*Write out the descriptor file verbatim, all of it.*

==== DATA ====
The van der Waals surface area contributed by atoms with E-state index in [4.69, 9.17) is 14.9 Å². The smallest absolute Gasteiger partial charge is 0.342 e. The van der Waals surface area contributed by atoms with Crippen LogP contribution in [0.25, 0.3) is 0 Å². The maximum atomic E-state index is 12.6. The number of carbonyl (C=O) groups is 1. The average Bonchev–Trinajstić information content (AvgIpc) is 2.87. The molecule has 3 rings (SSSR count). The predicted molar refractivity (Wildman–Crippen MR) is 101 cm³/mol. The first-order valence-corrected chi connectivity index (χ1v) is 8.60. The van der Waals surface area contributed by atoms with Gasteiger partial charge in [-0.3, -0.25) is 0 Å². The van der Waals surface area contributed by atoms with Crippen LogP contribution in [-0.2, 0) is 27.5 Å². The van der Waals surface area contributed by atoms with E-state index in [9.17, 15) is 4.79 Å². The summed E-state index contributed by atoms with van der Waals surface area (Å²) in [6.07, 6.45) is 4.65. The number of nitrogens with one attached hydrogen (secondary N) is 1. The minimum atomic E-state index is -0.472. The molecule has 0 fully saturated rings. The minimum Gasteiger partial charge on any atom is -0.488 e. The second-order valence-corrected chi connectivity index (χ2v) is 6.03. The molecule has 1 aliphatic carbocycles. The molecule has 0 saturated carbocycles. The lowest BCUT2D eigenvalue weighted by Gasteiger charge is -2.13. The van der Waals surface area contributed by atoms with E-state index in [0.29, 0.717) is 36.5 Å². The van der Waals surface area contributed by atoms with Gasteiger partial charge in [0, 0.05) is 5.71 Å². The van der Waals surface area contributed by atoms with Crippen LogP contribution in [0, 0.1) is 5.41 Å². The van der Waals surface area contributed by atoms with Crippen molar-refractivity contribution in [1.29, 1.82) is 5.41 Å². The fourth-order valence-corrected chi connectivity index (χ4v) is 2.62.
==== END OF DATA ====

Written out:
The van der Waals surface area contributed by atoms with E-state index in [4.69, 9.17) is 14.9 Å². The smallest absolute Gasteiger partial charge is 0.342 e. The van der Waals surface area contributed by atoms with Crippen LogP contribution in [0.25, 0.3) is 0 Å². The maximum atomic E-state index is 12.6. The number of carbonyl (C=O) groups is 1. The average Bonchev–Trinajstić information content (AvgIpc) is 2.87. The molecule has 3 rings (SSSR count). The predicted molar refractivity (Wildman–Crippen MR) is 101 cm³/mol. The first-order valence-corrected chi connectivity index (χ1v) is 8.60. The van der Waals surface area contributed by atoms with Gasteiger partial charge in [-0.3, -0.25) is 0 Å². The van der Waals surface area contributed by atoms with Crippen LogP contribution in [-0.2, 0) is 27.5 Å². The van der Waals surface area contributed by atoms with E-state index in [9.17, 15) is 4.79 Å². The summed E-state index contributed by atoms with van der Waals surface area (Å²) in [6.07, 6.45) is 4.65. The number of nitrogens with one attached hydrogen (secondary N) is 1. The minimum atomic E-state index is -0.472. The molecule has 0 fully saturated rings. The minimum Gasteiger partial charge on any atom is -0.488 e. The second-order valence-corrected chi connectivity index (χ2v) is 6.03. The molecule has 1 aliphatic carbocycles. The molecule has 0 saturated carbocycles. The lowest BCUT2D eigenvalue weighted by Gasteiger charge is -2.13. The van der Waals surface area contributed by atoms with E-state index in [0.29, 0.717) is 36.5 Å². The van der Waals surface area contributed by atoms with Gasteiger partial charge in [0, 0.05) is 5.71 Å². The van der Waals surface area contributed by atoms with Crippen LogP contribution in [0, 0.1) is 5.41 Å². The van der Waals surface area contributed by atoms with Crippen molar-refractivity contribution in [1.29, 1.82) is 5.41 Å². The fourth-order valence-corrected chi connectivity index (χ4v) is 2.62.